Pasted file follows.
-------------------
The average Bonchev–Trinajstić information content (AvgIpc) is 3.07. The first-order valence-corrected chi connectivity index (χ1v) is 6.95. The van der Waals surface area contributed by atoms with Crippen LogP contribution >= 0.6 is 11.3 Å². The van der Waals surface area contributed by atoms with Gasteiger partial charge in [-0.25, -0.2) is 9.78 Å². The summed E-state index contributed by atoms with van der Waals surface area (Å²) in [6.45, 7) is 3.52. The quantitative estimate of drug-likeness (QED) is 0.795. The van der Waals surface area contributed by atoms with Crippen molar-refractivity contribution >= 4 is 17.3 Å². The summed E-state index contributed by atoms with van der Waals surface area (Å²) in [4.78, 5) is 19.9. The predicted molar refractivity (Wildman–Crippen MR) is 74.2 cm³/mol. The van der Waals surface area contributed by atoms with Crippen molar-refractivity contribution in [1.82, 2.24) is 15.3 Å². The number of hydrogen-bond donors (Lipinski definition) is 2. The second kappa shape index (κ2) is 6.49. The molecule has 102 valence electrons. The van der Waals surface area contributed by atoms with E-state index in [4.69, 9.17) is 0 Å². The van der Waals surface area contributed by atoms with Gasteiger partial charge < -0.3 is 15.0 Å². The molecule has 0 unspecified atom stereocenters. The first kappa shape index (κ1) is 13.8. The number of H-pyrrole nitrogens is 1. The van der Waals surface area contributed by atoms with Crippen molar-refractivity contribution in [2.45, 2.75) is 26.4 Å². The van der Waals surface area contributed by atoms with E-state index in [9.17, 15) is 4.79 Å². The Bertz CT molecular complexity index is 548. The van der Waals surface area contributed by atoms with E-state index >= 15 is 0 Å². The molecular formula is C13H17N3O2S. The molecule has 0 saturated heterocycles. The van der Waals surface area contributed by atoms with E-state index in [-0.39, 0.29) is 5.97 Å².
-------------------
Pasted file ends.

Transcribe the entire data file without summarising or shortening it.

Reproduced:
The average Bonchev–Trinajstić information content (AvgIpc) is 3.07. The first-order valence-corrected chi connectivity index (χ1v) is 6.95. The van der Waals surface area contributed by atoms with Crippen LogP contribution >= 0.6 is 11.3 Å². The van der Waals surface area contributed by atoms with Gasteiger partial charge in [-0.25, -0.2) is 9.78 Å². The summed E-state index contributed by atoms with van der Waals surface area (Å²) in [6.45, 7) is 3.52. The quantitative estimate of drug-likeness (QED) is 0.795. The van der Waals surface area contributed by atoms with Crippen molar-refractivity contribution >= 4 is 17.3 Å². The summed E-state index contributed by atoms with van der Waals surface area (Å²) in [4.78, 5) is 19.9. The predicted molar refractivity (Wildman–Crippen MR) is 74.2 cm³/mol. The van der Waals surface area contributed by atoms with Crippen molar-refractivity contribution in [1.82, 2.24) is 15.3 Å². The number of hydrogen-bond donors (Lipinski definition) is 2. The second kappa shape index (κ2) is 6.49. The molecule has 102 valence electrons. The van der Waals surface area contributed by atoms with E-state index in [4.69, 9.17) is 0 Å². The van der Waals surface area contributed by atoms with Gasteiger partial charge < -0.3 is 15.0 Å². The molecule has 0 unspecified atom stereocenters. The first kappa shape index (κ1) is 13.8. The number of H-pyrrole nitrogens is 1. The van der Waals surface area contributed by atoms with Crippen molar-refractivity contribution in [2.45, 2.75) is 26.4 Å². The van der Waals surface area contributed by atoms with E-state index in [9.17, 15) is 4.79 Å². The Bertz CT molecular complexity index is 548. The van der Waals surface area contributed by atoms with E-state index >= 15 is 0 Å². The molecular formula is C13H17N3O2S. The molecule has 0 saturated heterocycles. The van der Waals surface area contributed by atoms with E-state index in [-0.39, 0.29) is 5.97 Å².